Belfast Telegraph

He was living in bin, but like Top Cat always did, Billy's landed on his feet with new home

By Joanne Sweeney

Billy the tabby kitten was found thin and starving in a dustbin purely by chance - but just look at him now.

Believed to have been dumped, he was found by a young woman out walking her dog on the morning of July 10.

After being loved and cared for by staff at the Assisi Animal Sanctuary in Newtownards, Billy has now found a new home in Bangor.

He is the family pet of Mark Reid, his partner Emma McCreight and their daughters Katie (8) and Ruby (2).

Heather Weatherup, Assisi's manager, told the Belfast Telegraph that Billy was found in the bin - a la famous cartoon moggy Top Cat - on Circular Road, near Belmont Park, in Belfast.

The tiny kitten, thought to be around eight weeks old, was aptly named Billy because it was so close to the Twelfth holiday.

Heather told how Billy was discovered: "The girl who found him just noticed some movement and some noise inside the bin.

"I think it was her dog who initially noticed it and then she tentatively opened up the lid to look inside.

"There the wee tabby cat was inside. She actually had to go home and get her mum, as her dog doesn't like cats.

"They lifted the kitten out and walked up and down the area and knocked on doors, but nobody seemed to know anything about the kitten or who owned it. So they took the kitten home and then called us and brought it to us. Billy was not hurt but he was thin and underweight, so initially he would not eat very well. Because of that we syringe-fed him for just a few days to build him up."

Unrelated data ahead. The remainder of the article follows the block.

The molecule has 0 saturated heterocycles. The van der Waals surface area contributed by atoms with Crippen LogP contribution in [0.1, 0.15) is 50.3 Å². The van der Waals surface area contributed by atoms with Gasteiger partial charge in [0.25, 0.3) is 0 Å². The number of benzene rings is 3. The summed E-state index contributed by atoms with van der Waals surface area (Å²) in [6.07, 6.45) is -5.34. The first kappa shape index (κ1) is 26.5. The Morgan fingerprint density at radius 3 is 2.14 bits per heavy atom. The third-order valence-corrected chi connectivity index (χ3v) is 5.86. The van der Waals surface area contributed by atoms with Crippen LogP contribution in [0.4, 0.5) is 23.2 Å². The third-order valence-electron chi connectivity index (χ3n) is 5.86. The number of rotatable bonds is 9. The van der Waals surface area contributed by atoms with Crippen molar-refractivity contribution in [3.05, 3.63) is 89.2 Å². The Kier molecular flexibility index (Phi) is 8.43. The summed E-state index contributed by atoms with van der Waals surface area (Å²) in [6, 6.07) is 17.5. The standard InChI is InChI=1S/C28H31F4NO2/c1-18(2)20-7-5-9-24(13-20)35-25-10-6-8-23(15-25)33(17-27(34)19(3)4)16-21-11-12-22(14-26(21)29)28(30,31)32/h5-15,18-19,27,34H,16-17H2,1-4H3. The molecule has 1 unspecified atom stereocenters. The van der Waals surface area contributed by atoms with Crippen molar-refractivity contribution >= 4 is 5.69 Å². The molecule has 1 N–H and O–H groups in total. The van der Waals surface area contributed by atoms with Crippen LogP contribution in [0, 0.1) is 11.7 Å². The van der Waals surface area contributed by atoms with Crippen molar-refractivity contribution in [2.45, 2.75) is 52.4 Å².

Billy stayed with Heather at home overnight until he was spotted by his new family on Tuesday.

Heather said: "Billy is a friendly cat, so he was used to being with people.

"He would sit on my shoulder, and had obviously done that before, and slept right into my neck on my pillow.

"He's a very confident kitten around people and not nervous in any way.

"Knowing the kitten now, I wouldn't be surprised if he had been in a bag of rubbish - somehow having got in there - and that bag was then put inside the bin.

"He was absolutely everywhere in my house. He was so inquisitive. I wouldn't be surprised if he came to be in the bin by mistake.

"But nobody came looking for him and nobody tried to claim him."

Mr Reid said that the kitten had instantly become a big part of the family.

"Once we saw him we knew right away he was the cat for us," he added. "Within half-an-hour of coming home, he was eating and playing. He has really bonded with us, particularly our youngest, Ruby."

Belfast Telegraph


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